Senator PATRICK: And I'm a senator who wants to make sure that people who rely on these flights to get medical treatment also do so safely, but there's always a balance to be had here and I'm just not sure it's right.

Mr Carmody : There is certainly a balance, and this is—

Senator PATRICK: We can make it completely safe by banning everyone from flying, and there will be no accidents.

Mr Carmody : That's certainly not our intent. That is why, as you know, I listened to what was said with rotary-wing and said it was not my intention to limit the field; my intention was to make sure these activities occur. But we are in the precautionary space. I cannot prevent two accidents that occurred—I cannot do that. What I can do is raise standards to prevent the next accidents occurring. I can't do any more with organisations like Angel Flight than encourage them to raise their standards. I cannot get them to do anything else, because they are not subject to my regulatory oversight. I can only encourage them to raise their standards. I've done that.

Senator PATRICK: You gave every one of their pilots a licence.

Mr Carmody : With respect, they would say they are not their pilots.

Senator PATRICK: Okay. Sure. I'm done, Chair. Thank you very much for your time, Mr Carmody.

Mr Carmody : My pleasure.

ACTING CHAIR: Just to follow up what Senator Patrick said: I think the reason we are both concerned about these regulations is that we've heard from the general aviation sector over a long period that they feel they are being squeezed out of existence by the level of regulation they face. As Senator Patrick said, we could make things a lot safer if everybody stopped flying, but I don't think that's where any of us want to be...


MTF...P2 Cool
Reply

Quite the Caper indeed.

Now, I know what the court ruled – a legal breach. I know the operation was shut down. I also know that the ‘rules’ which caused this to happen have been a sore point, particularly when used to the extent of actually closing down an operator. Although Carmody’s ‘new’ regulations may prevent this sort of head banging; not much will change – not in a ‘safety’ sense; but, the operation which was closed down would, under the new rules have been quite legally safe.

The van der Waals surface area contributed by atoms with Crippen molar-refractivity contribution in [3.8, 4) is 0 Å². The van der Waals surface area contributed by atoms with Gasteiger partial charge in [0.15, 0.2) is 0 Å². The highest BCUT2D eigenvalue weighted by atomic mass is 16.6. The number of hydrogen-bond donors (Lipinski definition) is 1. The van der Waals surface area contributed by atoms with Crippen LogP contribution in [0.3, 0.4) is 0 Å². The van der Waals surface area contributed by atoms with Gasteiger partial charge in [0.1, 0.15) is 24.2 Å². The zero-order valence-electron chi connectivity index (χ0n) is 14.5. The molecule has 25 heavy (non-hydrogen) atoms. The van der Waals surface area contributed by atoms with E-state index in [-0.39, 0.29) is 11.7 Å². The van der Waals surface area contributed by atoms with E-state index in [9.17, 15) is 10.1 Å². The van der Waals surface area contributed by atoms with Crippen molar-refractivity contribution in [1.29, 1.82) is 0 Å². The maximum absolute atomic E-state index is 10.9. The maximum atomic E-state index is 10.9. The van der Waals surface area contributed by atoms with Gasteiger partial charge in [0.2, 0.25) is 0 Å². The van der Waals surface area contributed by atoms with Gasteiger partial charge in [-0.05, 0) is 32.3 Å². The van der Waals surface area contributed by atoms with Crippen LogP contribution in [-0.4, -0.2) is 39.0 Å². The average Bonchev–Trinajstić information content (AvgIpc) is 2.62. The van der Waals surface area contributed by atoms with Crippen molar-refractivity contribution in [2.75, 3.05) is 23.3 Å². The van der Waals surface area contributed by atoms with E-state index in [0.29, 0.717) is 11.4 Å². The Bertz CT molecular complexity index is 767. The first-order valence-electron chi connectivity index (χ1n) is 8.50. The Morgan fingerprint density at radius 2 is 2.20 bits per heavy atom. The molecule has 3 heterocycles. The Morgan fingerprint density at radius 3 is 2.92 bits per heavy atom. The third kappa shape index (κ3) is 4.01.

It all seems like a lot of time, trouble, jobs, business and money could have been saved by asking Caper to desist for a while – as the rule applied was about to become ‘nugatory’ under the latest changes, (classification of operations) which have not only been coming for a long while, but will change little at operational level.

Reading the FAA and NZCAA versions of Parts 125, 135 and 121 reveals little difference in the way Australian ‘charter’ flying is conducted now– barring a few twiddles and ‘paper-work’. Of course the Australian version is the heavyweight champion – on the scales; pound for pound, it takes much longer in a more complicated way than the mature ‘authorities’ promulgate in their tried and tested Part 135.

CASA are not – and I reiterate – NOT providing rules to ensure and increased ‘operational safety’. They are producing instead reams of pages which prevent their responsibility for anything; and, to avoid itigation. For this we have waited 25 years and spent a half billion; to end up with an indecipherable pile of dribble, like the Roger Weeks wet dream, expounded in Part 61 and the incredible nonsense the MoS produces.

I’ve no idea what the minister or his government think they are buying; but it’s time to stop and think about getting a rope on CASA and restraining the ‘legal’ to focus on the very real operational safety matters which are NOT being addressed. At least not by CASA anyway. We must give thanks to the boys and girls who, despite CASA interface and loopy logic, run operators Safety Management Systems and despite having to ‘deal’ with CASA legal, still manage to keep our skies safe. Quite a trick – in the circumstances.

What heinous breach of basic ‘operational safety’ did Polar, Barrier or Caper commit? I shall leave that up to you to decide – while you consider RAAoz getting a weight increase – gods help us; AF in kit built aircraft, flown on a drivers medical – terrifying.

Perhaps, the minuscule, 'well advised' minister could take ten minutes to read through an articulate, considered, legally grounded opinion or two before he looses all credibility and (hopefully) his seat - Start  - HERE.      (Numb nuts)

Toot toot.